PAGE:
Ability of the human body to resist and fight all types of organisms and toxins is called Immunity.
3 layers of Immunity
- Barrier Immunity
- Innate Immunity
- Acquired Immunity or Adaptive Immunity
- Skin is a physical barrier which prevents an organism to enter into the body. Skin also provides a chemical and a biological barrier. Skin cells produce antimicrobial proteins which kill the microorganism. Skin also contains immune cells.
- Shedding of skin or desquamation helps to remove the bacteria which might have adhered to the skin surface.
- Similar immunity is provided by surface lining of respiratory, gastrointestinal, genitourinary system, nose and pharynx.
- Respiratory system – this have cilia which remove foreign material. It also has chemicals which act as antimicrobials like mucus and surfactants.
- Stomach – release acids which kills bacteria. (destruction of swallowed organisms by gastric juices)
- Eyes – tears kills microbes.
In (inside) Nate (born) – something one is born with.
It is present from birth. It is not specific. It is made up of various cells and complement system.
Cells of innate immune system.
- Mast cells – reside in connective tissue and mucous membrane. They contain heparin and histamine.
- Dendritic cells – present in skin, lining of nose, stomach and intestines. They are a type of antigen presenting cells. They present it to the lymphocytes. They are also called Langerhans cells.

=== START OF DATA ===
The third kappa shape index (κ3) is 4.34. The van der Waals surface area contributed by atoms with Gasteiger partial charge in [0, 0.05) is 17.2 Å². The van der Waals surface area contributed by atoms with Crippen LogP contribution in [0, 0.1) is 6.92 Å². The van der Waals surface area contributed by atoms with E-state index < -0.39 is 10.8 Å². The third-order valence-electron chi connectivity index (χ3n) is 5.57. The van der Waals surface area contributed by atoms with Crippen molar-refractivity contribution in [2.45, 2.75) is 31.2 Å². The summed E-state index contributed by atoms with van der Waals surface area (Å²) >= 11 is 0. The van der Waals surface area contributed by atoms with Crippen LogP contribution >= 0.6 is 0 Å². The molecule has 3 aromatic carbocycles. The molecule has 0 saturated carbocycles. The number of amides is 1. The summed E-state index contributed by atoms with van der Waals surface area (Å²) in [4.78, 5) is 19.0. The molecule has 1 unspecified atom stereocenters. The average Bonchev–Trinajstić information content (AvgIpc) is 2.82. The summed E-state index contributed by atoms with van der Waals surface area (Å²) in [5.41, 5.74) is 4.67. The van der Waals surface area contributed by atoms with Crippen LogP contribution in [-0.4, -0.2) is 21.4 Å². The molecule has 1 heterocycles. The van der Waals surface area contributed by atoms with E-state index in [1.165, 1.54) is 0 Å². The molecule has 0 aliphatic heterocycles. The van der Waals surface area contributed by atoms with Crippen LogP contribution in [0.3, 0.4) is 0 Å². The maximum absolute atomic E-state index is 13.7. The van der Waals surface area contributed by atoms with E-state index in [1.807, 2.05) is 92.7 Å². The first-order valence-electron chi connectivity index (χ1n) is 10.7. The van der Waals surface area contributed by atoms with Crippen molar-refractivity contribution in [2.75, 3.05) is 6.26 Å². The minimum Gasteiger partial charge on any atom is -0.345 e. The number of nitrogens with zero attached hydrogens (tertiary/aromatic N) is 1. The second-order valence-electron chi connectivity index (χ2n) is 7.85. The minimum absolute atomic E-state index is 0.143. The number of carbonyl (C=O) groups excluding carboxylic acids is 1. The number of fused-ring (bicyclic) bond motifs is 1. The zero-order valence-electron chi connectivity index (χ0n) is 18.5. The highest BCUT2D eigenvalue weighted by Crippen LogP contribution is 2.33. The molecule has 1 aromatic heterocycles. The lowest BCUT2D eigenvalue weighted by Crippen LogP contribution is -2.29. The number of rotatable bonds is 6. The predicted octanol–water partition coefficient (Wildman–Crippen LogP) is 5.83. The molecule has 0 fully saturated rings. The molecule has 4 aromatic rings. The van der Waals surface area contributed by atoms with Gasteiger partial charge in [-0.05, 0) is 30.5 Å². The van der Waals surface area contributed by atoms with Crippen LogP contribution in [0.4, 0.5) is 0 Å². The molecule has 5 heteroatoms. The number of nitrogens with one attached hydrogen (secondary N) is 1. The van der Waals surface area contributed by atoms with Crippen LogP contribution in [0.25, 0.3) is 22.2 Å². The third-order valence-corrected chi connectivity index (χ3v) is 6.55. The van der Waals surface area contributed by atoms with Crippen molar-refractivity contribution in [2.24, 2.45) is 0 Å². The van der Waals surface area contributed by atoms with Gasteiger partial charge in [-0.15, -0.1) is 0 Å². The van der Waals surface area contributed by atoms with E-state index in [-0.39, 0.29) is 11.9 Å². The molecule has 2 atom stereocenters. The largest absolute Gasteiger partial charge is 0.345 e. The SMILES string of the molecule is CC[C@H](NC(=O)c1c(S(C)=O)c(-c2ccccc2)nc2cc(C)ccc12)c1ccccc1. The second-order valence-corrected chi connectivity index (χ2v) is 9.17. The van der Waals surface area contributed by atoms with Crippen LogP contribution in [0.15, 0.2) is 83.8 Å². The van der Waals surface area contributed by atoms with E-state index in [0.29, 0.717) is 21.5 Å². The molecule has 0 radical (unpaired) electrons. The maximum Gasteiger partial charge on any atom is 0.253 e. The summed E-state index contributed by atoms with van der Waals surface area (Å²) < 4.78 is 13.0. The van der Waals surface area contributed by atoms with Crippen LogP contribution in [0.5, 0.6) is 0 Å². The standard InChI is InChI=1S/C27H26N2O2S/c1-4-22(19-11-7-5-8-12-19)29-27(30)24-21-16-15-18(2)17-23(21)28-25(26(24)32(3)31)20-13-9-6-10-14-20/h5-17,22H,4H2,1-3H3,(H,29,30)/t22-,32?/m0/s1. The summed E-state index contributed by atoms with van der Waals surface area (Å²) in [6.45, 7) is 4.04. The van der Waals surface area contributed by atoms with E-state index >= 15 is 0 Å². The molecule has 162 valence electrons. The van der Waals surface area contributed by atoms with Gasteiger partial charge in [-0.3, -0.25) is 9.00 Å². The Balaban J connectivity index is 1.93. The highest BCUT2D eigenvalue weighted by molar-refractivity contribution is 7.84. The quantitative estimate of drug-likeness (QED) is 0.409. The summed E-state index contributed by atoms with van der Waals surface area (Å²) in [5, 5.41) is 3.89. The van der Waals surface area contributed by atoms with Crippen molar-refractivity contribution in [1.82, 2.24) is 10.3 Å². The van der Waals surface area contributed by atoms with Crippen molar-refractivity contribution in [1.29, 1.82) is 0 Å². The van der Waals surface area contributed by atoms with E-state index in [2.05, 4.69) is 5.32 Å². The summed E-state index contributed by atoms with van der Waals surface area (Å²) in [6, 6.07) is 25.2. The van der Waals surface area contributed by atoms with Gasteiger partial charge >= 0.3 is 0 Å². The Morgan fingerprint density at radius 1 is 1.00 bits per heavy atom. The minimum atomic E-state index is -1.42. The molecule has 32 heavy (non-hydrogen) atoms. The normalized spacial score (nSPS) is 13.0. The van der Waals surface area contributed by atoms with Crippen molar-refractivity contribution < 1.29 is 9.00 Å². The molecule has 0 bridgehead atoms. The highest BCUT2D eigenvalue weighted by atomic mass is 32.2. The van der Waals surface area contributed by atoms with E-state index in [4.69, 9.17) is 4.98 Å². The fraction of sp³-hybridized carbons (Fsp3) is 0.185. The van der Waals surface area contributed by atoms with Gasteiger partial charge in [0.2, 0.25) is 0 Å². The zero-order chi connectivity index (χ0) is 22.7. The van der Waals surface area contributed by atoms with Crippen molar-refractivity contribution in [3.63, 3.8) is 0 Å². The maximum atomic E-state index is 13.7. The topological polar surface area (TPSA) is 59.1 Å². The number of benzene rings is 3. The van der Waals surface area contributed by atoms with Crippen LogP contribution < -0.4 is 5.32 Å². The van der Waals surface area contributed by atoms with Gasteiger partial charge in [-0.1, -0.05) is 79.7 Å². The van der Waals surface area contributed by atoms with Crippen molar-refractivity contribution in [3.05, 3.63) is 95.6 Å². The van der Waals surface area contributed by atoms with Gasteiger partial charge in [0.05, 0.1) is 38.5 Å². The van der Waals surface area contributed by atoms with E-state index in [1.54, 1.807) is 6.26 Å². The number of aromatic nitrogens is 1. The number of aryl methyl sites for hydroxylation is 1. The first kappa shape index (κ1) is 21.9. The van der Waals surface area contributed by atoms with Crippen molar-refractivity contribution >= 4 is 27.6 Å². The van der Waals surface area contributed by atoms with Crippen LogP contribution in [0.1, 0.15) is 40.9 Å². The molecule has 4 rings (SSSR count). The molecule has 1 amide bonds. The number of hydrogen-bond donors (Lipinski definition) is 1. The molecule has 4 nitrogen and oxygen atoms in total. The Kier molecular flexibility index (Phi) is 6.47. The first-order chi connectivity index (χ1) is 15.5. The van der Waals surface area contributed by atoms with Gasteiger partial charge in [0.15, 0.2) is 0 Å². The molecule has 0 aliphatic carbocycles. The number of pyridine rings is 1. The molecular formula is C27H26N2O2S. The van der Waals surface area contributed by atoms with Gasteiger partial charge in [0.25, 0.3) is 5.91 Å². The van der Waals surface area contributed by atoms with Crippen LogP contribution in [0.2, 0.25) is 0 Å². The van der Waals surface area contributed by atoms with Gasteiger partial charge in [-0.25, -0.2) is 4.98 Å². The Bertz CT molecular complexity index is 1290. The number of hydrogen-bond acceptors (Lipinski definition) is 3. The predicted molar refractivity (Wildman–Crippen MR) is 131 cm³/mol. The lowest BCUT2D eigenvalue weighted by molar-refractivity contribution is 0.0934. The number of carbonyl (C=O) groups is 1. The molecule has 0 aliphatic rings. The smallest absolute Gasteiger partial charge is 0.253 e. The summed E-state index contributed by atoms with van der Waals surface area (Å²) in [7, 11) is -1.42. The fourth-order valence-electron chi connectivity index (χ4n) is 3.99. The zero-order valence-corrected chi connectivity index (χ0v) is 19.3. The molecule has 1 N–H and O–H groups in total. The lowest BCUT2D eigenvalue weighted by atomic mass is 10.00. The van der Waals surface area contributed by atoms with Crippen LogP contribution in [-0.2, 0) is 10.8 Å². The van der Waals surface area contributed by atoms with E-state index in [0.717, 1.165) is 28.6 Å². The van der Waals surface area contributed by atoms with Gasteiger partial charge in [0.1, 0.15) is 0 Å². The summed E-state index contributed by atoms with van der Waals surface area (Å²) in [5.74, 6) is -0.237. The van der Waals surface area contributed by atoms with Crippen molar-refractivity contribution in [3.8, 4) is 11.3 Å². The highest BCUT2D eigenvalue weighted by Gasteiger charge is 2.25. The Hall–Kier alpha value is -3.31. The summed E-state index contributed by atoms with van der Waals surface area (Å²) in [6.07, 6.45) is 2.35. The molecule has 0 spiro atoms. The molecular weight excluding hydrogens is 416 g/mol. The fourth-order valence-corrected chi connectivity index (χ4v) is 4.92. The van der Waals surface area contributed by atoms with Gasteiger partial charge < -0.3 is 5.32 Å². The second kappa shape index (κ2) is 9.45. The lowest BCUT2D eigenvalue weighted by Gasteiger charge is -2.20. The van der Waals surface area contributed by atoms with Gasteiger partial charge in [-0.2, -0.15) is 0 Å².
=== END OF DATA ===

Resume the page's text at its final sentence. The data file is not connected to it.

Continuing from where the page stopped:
- Natural Killer cells – these destroy our own cells which have become defective such as virus cells and tumour cells.
Complement System – Complements the action of antibodies and other cells in destroying bacteria.
Acquired (Adaptive) Immunity
- This develops after a pathogen has attacked the body. It takes weeks to months to develop this immunity.
- First Exposure – very low response. It keeps a memory.
- Second Exposure – A lot of antibodies are produced.
- Much of the immunity is acquired
Components of Adaptive Immunity
- B Cells
- T Cells
Humoral Immunity – is due to B lymphocytes. B lymphocytes produce antibodies. On second exposure, antibodies recognise a pathogen and coat it. Neutrophils are then attracted to these which phagocytose them.
Cellular Immunity – is due to T lymphocytes. It includes Helper T Cells (CD4) and Killer T Cells (CD8). It directly kills cells.
- Helper T Cells – secrete growth factors and cytokines which help with maturation of other immune cells including CD8 cells.
- AIDS kills CD4 cells which cripples the whole immune system.